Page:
• In particular in questions where examples are asked, many answers are very good and the one asking picks maybe the answer he/she think fits best to the given question.
  • Even if an answer is well written and has references, maybe an answer which seems to be not that good from an objective point of view can help more, since not the whole scenario asked in the question was revealed (this is never possible in a fully way! - But the asker will know what helped him/her most in that case).
  • Sometimes (e.g., in your first example), the difference is really slightly and could change all over the time.
  • In cases where one selects an accepted answer too soon, everything can happen with the votes. As it was pointed out in Accepting answered questions difficult, the suggestion is to wait a little time to select an answer to avoid that case.
| |
$\endgroup$
  • $\begingroup$ Could you provide example scenarios which you would not be fine with? $\endgroup$ – dtldarek Apr 7 '14 at 21:35
  • $\begingroup$ @dtldarek Good question! Obviously when the quality is very low or if there is a pattern that two people are accepting mutually their answers. -- There is one question here (matheducators.stackexchange.com/q/148/114)where I could not say which solution is best since many answer contain a mixture of some arguments and others have one idea more isolated. If you disagree with a few concepts from someone's answer, you would not mark that answer accepted. On the other hand, isolated ideas are contained in bigger answers. In such cases it is very difficult. $\endgroup$ – Markus Klein Apr 7 '14 at 21:47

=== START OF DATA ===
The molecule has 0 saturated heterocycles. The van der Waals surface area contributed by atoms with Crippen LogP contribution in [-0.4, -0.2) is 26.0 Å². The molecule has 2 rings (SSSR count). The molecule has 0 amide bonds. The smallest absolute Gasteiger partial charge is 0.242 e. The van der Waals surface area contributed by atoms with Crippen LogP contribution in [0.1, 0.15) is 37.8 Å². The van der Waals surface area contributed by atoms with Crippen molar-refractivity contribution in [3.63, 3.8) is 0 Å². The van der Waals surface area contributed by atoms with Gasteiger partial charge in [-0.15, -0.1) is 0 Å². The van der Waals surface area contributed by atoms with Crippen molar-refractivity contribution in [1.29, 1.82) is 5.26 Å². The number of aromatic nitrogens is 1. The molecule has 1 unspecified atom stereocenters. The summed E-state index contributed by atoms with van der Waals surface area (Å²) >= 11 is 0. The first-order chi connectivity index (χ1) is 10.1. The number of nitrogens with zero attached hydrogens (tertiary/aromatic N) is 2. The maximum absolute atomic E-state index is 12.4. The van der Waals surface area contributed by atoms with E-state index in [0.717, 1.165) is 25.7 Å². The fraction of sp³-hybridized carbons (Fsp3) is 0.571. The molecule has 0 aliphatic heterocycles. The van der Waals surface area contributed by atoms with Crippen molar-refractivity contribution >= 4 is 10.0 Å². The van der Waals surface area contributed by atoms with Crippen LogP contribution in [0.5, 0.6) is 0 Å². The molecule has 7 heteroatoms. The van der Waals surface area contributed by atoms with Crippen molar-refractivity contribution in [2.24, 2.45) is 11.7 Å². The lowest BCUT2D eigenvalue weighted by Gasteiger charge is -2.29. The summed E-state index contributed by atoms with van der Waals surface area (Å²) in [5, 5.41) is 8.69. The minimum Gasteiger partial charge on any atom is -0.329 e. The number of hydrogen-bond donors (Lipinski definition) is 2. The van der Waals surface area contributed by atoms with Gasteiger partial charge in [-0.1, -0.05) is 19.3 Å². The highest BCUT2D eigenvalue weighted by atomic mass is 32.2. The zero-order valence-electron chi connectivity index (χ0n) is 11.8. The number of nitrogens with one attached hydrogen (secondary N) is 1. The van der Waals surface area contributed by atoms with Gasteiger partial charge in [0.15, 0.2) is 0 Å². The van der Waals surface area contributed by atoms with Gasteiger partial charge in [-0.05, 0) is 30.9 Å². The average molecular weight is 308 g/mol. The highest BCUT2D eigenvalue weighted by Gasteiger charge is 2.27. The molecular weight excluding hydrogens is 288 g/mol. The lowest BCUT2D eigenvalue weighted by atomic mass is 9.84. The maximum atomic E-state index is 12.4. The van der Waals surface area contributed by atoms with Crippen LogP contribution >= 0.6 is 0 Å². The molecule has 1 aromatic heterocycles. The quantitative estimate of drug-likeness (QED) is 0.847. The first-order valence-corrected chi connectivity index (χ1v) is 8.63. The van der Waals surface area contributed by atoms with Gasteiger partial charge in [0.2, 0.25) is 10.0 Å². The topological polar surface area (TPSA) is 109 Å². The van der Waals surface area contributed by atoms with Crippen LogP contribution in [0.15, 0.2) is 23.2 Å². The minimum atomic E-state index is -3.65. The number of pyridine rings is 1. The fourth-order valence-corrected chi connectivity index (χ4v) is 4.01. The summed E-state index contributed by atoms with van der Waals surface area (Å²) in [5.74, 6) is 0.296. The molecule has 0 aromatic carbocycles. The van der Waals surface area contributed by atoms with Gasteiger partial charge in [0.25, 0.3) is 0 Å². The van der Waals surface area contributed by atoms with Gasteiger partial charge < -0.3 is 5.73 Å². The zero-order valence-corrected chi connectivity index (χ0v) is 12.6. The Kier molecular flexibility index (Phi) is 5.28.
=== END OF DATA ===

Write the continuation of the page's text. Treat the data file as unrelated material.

• $\begingroup$ Your first point does not really apply, as you can switch accepted answers (at any time, if I am not mistaken). $\endgroup$ – Wrzlprmft Apr 7 '14 at 22:00
3
$\begingroup$

(I'll respond using some of my own answers since I am most familiar with them...)

I was admittedly skeptical at the answer selection in the latter link; but I have an obvious bias, since my answer was the top-voted at the time of decision. Still, I cannot object: this is a choice up to the OP.

In addition, I must note that another answer of mine was selected despite being ranked second. Again, I am biased insofar as it was my own answer, but I felt the lengthy write-up and details warranted its choice; also, I think the answer with more votes at the time of selection had simply been posted for longer, hence the higher vote-count.

Subsequently, another answer of mine was accepted despite its not having the highest vote-count. As the OP comments: Thanks! I think Jim [Belk]'s answer is the most fascinating and interesting, but I'm accepting this one as the one that best answers the question. So that seems like a good reason.

With regard to reputation, the answer selection is not too important: it gives a +15, which is equivalent to 1.5 up-votes. The more notable piece, from my perspective, is that it bumps the selected answer up to the top of the choices (even when organizing by "votes"). In this respect, I think we need not to worry about how the OP chooses the "best" answer, but rather to keep in mind that, when reading a thread with multiple answers, it is important to look them all over.

| |
$\endgroup$
1
$\begingroup$

If votes controlled 'accepted' answer, SE could algorithmically choose best answer.

  • First answer to reach X upvotes.
  • If X votes not reached in Y days, answer over Z votes (some lower number) gets accepted.

It's not done this way, and left up to the OP to make a decision. The criteria for choosing is a suggestion, but in the end, it's the OP who needs to choose the answer s/he 'feels' is best.

I've had answers on various boards here not chosen when I thought they were worthy, but saw that the 'accepted' response had merit and probably struck the OP a certain way.

On the regular math site - https://math.stackexchange.com/questions/752631/probability-equation-that-i-am-missing-here/752643?noredirect=1#comment1566717_752643 I had 3 votes vs 1 that was accepted. But I see that the accepted answer offered an equation, as mine, a visual. No hard feelings. Too much activity to ponder this for too long.

| |
$\endgroup$

You must log in to answer this question.

Not the answer you're looking for? Browse other questions tagged .